Explosive eruptions and noxious gas emissions at Kilauea Volcano in Hawaii this week have prompted scientists to work around the clock to understand what will happen next and how to keep the public out of harm’s way.
Scientists are monitoring gas emissions and seismic activity at Kilauea, which on March 19 experienced its first explosive eruption since 1924. The volcano is also emitting sulfur dioxide at toxic levels.
The National Park Service has closed Crater Rim Drive — which provides tourists access through the national park — through the south caldera area until further notice. The U.S. Geological Survey is issuing frequent updates, which can be accessed at http://hvo.wr.usgs.gov/kilauea/.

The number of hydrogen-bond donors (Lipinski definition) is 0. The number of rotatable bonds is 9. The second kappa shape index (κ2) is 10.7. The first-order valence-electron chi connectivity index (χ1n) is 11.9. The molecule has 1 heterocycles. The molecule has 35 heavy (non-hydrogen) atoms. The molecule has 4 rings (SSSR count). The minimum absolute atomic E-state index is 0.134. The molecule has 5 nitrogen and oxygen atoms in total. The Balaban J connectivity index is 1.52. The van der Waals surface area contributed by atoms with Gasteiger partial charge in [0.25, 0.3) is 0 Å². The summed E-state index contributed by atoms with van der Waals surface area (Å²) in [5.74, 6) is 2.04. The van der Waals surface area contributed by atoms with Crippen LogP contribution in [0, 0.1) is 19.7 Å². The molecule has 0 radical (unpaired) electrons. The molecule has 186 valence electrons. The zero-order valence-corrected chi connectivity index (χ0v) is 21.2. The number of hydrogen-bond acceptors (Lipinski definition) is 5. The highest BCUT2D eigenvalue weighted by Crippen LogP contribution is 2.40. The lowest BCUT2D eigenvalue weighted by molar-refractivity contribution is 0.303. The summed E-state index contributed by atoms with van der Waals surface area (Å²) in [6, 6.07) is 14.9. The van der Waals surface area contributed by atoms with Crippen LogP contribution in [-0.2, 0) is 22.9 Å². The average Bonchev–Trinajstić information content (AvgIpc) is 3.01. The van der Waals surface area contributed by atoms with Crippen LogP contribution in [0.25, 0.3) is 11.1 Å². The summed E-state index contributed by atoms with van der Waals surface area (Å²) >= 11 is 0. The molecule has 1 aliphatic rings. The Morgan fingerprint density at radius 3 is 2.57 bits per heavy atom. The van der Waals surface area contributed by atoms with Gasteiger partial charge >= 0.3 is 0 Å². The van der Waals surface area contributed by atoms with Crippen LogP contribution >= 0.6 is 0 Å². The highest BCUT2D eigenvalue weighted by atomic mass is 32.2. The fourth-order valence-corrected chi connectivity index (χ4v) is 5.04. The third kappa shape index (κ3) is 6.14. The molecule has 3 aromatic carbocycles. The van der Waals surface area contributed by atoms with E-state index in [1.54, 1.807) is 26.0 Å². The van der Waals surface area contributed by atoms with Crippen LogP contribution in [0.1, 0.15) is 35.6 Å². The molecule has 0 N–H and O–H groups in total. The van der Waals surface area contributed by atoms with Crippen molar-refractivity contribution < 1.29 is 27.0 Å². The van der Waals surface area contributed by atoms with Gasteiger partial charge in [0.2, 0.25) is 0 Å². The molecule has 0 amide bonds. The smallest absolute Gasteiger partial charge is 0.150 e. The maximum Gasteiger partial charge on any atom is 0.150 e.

Sulfur dioxide emissions at the volcano’s summit have increased to a rate that is likely to be hazardous for areas downwind of Halema’uma’u crater. Future explosions from Halema’uma’u Crater are possible.
“This historic activity has created new hazards that did not exist before — explosive eruptions as well as toxic sulfur dioxide emissions — in the middle of a national park,” said U.S. Geological Survey Volcano Hazards Program Coordinator John Eichelberger. “Our job is to give emergency responders and the civil defense community the very best information we can provide about what the volcano is doing and what it is likely to do in the future.”
Listen to a podcast interview with Dr. Eichelberger describing the activity at Kilauea in episode 35 of CoreCast at http://www.usgs.gov/corecast/.
Additional information about volcanoes and volcano hazards may be found at http://volcanoes.usgs.gov/.
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